The day was a bust in terms of getting any writing accomplished. I couldn’t concentrate because of eye strain. The headaches had gotten progressively worse in the couple of days since I’d been living and working in the cabin. I had to get fitted for a pair of specs, so I ventured down to Mussoorie’s mall to find an eye doctor. By the time I arrived, the pain behind both eyes was debilitating, forcing me to lie down in the eye shop, both before and after being examined by the doctor. I don’t know if the doctor deducing and prescribing the lens’ strength was an actual “doctor”, but I was sold a pair as a result of his examination. Because my head hurt so much, I decided to wait and take them with me. I was already loosing writing time that day, and if I had to return on another day I’d loose that time at my desk as well. Better to loose one day of work than two. I was, after all, on a schedule
I did manage to work a few hours, and finished the “Life in Landour” chapter, of which the bulk of contained an astrological scene that took place in my cabin nearly two years earlier. I’d stayed in Alyndale prior to riding around India, having gone there once to learn Hindi. Then, I’d shared it with Darla (not her real name), an American woman who’d come to India to study with an astrological guru. She was the friend of a friend, and we’d agreed to share a cabin before meeting.
It turned out, we didn’t like each other. I avoided her as much as possible but one night – when it was too miserable to go out and we were stuck with each other in that little room – she talked me into letting her do my astrological chart. Practice for her; a lark for me. The predictions she made are still in the book, so I won’t tell you what she said. I will say, it was enlightening.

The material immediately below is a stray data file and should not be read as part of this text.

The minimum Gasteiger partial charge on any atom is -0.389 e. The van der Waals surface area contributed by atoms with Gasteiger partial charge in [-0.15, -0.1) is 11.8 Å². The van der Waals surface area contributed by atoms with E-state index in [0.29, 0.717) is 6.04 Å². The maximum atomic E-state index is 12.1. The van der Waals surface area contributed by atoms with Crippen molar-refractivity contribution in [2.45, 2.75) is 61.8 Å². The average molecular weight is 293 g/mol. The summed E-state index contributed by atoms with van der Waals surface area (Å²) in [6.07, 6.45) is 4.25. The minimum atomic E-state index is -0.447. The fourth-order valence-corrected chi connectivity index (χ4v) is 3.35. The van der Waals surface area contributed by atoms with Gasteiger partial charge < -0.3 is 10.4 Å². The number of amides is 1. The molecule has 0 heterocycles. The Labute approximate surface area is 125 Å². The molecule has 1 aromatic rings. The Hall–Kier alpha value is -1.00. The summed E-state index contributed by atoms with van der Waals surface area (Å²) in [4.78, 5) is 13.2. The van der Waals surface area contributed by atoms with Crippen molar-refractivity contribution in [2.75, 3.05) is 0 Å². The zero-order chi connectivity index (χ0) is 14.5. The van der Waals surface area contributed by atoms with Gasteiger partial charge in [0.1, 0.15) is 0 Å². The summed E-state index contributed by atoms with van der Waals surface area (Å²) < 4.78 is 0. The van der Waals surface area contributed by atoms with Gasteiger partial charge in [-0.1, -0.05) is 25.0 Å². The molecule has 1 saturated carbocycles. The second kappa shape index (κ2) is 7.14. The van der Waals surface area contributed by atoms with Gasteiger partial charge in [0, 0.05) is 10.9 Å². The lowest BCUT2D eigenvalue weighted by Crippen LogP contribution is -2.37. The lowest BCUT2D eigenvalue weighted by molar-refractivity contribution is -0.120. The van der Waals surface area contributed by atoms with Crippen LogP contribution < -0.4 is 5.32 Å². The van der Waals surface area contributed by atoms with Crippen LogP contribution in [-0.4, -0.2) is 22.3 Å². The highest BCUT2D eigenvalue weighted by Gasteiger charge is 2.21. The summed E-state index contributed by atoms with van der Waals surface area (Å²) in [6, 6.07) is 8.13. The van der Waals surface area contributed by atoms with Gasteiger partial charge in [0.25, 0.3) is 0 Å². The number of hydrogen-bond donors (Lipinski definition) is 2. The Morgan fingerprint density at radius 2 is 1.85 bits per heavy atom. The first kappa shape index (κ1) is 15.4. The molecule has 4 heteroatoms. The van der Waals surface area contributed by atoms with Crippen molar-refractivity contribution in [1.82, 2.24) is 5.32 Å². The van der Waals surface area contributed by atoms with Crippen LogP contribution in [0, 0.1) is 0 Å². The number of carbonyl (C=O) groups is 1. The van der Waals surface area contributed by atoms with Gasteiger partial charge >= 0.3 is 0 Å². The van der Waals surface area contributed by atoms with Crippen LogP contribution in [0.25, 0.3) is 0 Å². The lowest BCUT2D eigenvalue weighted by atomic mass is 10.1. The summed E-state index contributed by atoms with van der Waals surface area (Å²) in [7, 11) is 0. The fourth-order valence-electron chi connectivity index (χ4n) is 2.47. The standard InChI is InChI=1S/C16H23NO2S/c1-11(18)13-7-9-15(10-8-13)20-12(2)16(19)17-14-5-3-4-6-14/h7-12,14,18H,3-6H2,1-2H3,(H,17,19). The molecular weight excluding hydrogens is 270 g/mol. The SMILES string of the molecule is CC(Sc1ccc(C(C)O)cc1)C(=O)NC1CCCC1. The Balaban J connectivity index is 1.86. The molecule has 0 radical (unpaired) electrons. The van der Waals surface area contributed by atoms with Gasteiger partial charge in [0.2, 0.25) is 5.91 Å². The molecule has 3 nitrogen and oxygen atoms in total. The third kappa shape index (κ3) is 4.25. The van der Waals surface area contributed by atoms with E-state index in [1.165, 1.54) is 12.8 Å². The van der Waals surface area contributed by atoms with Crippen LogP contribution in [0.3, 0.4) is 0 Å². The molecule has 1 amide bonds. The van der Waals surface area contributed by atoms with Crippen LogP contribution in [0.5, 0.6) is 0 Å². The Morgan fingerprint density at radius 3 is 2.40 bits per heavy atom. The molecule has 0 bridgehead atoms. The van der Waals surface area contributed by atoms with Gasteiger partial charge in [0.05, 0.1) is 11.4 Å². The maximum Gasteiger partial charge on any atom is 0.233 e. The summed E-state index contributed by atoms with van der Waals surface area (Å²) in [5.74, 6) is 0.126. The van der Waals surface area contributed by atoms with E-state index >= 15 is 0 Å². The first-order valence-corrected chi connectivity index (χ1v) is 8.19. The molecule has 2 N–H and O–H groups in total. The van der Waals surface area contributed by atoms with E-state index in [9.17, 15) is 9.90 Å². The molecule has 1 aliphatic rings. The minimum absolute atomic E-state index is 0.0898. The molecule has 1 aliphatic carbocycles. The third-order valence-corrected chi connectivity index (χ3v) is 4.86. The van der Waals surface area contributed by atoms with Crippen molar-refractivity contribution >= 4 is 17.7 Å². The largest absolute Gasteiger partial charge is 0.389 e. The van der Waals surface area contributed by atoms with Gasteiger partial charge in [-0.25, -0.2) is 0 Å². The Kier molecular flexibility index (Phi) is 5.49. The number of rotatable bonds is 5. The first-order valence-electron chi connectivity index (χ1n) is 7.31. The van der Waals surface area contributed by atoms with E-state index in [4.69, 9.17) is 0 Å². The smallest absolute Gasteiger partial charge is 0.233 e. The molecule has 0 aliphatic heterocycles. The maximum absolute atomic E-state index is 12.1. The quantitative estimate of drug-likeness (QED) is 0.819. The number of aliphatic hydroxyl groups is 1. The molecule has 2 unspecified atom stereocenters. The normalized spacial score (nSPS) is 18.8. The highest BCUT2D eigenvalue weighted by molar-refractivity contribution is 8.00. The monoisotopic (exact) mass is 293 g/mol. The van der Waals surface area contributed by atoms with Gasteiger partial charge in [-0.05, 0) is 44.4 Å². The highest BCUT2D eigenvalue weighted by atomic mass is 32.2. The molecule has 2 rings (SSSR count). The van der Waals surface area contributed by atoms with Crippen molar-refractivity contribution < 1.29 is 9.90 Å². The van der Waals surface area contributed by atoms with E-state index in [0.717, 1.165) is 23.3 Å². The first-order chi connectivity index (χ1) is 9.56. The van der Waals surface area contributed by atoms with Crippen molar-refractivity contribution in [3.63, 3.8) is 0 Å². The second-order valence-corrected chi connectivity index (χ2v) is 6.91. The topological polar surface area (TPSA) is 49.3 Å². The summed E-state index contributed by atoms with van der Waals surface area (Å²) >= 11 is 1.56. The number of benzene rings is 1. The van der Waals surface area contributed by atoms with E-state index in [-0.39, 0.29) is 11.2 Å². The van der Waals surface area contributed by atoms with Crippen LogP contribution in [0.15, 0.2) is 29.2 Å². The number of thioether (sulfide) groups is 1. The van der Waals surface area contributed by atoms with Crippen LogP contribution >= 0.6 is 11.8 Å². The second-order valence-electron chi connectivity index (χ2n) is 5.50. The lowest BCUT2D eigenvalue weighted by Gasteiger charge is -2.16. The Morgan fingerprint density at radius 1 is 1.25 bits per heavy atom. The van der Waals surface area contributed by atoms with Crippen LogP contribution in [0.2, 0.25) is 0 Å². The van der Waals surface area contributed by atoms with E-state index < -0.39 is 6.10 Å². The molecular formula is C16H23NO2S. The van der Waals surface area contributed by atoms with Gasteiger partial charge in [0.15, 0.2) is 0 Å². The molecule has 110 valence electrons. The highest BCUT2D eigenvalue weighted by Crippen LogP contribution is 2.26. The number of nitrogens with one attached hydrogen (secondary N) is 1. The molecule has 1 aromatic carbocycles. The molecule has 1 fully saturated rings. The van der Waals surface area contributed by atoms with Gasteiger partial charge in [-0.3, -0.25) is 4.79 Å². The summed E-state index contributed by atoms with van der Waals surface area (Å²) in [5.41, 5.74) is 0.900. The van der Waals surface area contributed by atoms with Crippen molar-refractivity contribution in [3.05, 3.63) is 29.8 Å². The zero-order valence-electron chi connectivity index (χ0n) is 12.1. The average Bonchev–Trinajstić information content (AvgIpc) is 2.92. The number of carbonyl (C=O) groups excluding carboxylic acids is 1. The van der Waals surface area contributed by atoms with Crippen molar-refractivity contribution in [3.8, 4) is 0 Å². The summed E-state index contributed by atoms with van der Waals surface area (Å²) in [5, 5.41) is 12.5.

Overall, the day wasn’t as productive as I’d hoped in terms of word written, but that’s the way writing goes. Some days a lot; some days not so much.
Work hours: didn’t track, but four hours at best!
Every writer must find her/his most productive writing hours, and I settled into a routine of 7 p.m. to midnight. I’d always been a night writer, and working on the first draft of NAKED ON THE EDGE was no exception (now, I write in the morning when my mind isn’t cluttered with extraneous thoughts).
This is not to say that I didn’t try to write during the day – and had some power of concentration for a few hours in the morning – but by noon I found my mind wandering as I gazed out the window into the mystery of the forest crouching at my door. It was late May and the lure of spring in the mountains was difficult to resist. While there were no bustling French bistros of Hemingway’s days or contemporary Starbucks cafes, there were two tea houses among the cluster of shops in char dukan. I enjoyed sauntering along the mountain path, letting my mind ruminate on the story as my subconscious worked out craft and content problems. Read more